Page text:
The seventh-generation Ford Mustang gets aggressive styling
The seventh-generation Ford Mustang will land in the UK in July as the cheapest V8 car on sale.
Ford has confirmed to Autocar that it will be offered here only with eight cylinders, with the 2.3-litre four-cylinder turbo version absent from line-up.
Prices start at £55,685 for the Mustang GT, which will be offered in both coupé and convertible bodystyles.
Prices rise by £10,000 for the top-rung Dark Horse edition, which has been created chiefly for track use.
A bolder, edgier take on the classic Ford icon, the Mk7 Mustang remains on the Mk6's platform, rather than Ford's latest CD6 architecture.
This means the Mustang is more of a comprehensive reskin of its predecessor and that it misses out on long-rumoured electrified powertrains and Ford's next-generation driving aids.
Under the bonnet, the Coyote 5.0-litre V8 is carried over and comprehensively updated with a new bore and stroke design.
Like before, a six-speed manual is offered along with an updated version of the 10-speed torque-converter automatic. These are available on both the Mustang GT and Dark Horse.
The Mustang GT's V8 produces 439bhp and 398lb ft - 29bhp and 7lb ft more than before. A full suite of performance figures has not yet been released, but the engine was previously tipped to launch from 0-62mph in around 4.0sec and top out at more than 170mph.
Strong visual cues have been adopted to differentiate the V8 GT from the Dark Horse.
Of the two, it's the GT that gets less shouty styling, including a new grille inspired by the original 1964 Mustang flanked by a pair of slimmer headlights, featuring new tri-bar LED daytime running lights.
The Dark Horse, meanwhile, gets more aggressive cues such as a gloss black grille surround plus a pair of nostrils within the grille that feed air to the new intakes.
Other changes are a new lower front bumper and a large bonnet extractor that not only vents hot air but also channels high-pressure air from the front air intakes to reduce lift over the front axle.
Inside, the base models get twin screens, but mid-grade and above trims gain a new 'continuous' screen combining a 12.3in digital instrument cluster and a larger, 13.2in infotainment screen running Ford's latest Sync 4 software.
Capable of being updated over the air, this new system enables a huge level of customisation that Ford hopes – along with the car's styling – will attract younger buyers. One party piece is the ability to swap the modern gauge graphics for a digital recreation of the clocks from the Fox-body Mustangs of 1979-1993.
Under the skin, the new Mustang carries over its MacPherson-style strut front suspension and the independent rear suspension introduced on the sixth-gen coupé in 2015. Both mounting points and linkages have been stiffened and new springs and dampers added.
A performance pack is also available, adding stickier rubber, 20mm-wider 275-section rear tyres, Magneride adaptive dampers, larger 19in rims (18s as standard) plus bigger Brembo six-piston front calipers and four-piston rear calipers.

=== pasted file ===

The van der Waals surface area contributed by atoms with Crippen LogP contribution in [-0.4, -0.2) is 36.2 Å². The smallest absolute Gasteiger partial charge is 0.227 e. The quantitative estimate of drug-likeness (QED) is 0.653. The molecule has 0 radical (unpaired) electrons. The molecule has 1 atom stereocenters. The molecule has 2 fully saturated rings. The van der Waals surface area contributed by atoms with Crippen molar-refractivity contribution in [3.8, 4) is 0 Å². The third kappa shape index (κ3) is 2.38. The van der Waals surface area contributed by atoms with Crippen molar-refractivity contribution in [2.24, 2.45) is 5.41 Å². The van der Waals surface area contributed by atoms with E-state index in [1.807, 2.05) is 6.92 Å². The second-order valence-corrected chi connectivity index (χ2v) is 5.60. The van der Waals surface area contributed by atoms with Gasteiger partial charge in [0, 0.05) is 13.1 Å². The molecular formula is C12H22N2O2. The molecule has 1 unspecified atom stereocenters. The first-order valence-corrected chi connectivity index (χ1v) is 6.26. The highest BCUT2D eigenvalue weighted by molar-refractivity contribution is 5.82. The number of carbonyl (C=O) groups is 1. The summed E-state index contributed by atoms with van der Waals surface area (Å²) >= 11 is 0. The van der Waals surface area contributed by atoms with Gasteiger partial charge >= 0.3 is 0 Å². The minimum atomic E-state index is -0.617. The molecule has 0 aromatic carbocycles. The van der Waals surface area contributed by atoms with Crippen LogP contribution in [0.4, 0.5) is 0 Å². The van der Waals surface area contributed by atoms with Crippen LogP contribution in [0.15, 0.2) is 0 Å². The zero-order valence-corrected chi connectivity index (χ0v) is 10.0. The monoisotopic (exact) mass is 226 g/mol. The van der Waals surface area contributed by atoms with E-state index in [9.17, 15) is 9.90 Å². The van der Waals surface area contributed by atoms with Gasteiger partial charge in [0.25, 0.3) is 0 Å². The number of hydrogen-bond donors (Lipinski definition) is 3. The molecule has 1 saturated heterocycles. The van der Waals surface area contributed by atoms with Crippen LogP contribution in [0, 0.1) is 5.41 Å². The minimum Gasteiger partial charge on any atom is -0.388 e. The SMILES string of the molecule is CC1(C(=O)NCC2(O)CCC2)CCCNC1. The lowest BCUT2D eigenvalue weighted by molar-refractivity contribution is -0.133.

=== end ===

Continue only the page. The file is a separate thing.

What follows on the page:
All models have a Torsen-style limited-slip differential and, for the first time, the Mustang gets a 'drift brake' that employs an electric handbrake to help coax the rear axle into huge slides, but only in Track mode. A line-locking burnout mode is also available.
One of a select few cars to have remained on continuous sale since its introduction in 1964, the Ford Mustang has racked up more than 10 million sales and remained the world's best-selling sports coupé for the past seven years, beating its key rival, the Chevrolet Camaro.
Commenting after the Mustang's unveiling, Ford CEO Jim Farley said: "Investing in another generation of Mustang is a big statement at a time when many of our competitors are exiting the business of internal combustion vehicles."
Ford reveals track-focused Mustang Dark Horse with 500bhp and handling upgrades
Ford has also unwrapped a new 500bhp Dark Horse performance variant that's been created for those who will use their car on track.
Said to be the first new performance nameplate since the Bullitt was introduced 21 years ago, the new variant has been created to bridge the gap between the Mustang Mach 1 and the wild Shelby GT350 and GT500 twins.
Sharing the same 5.0-litre 'Coyote' V8 as the Mustang GT, the Dark Horse gains a software remap plus forged internals – that include the connecting rods from the 760bhp GT500 – to help it produce 20bhp more than the standard lump.
To improve durability and keep it cool during hot track sessions, the Dark Horse bags NACA brake cooling ducts, an auxiliary engine cooler, a rear differential cooler and a lighter radiator that, combined with more powerful fans, boosts thermal efficiency.
A Handling pack is also available, adding stickier Pirelli P Zero Trofeo RS rubber, stiffer springs, thicker front and rear anti-roll bars, and different dampers. Brembo six-pin callipers clamp down on 13.9in discs.
In the US, two track-only versions – the Mustang Dark Horse S and Dark Horse R will also be offered.
The S is stripped of all its luxuries, getting an FIA-certified roll cage, safety nets and a fire suppressant system in their place.
Under the skin, a race-spec exhaust and adjustable suspension have been added. A new rear spoiler features at the rear to boost downforce.
The R goes a step further, introducing rigidity-increasing seam welds around the body shell, as well as a motorsport-derived fuel cell.
John Mahoney and Jonathan Bryce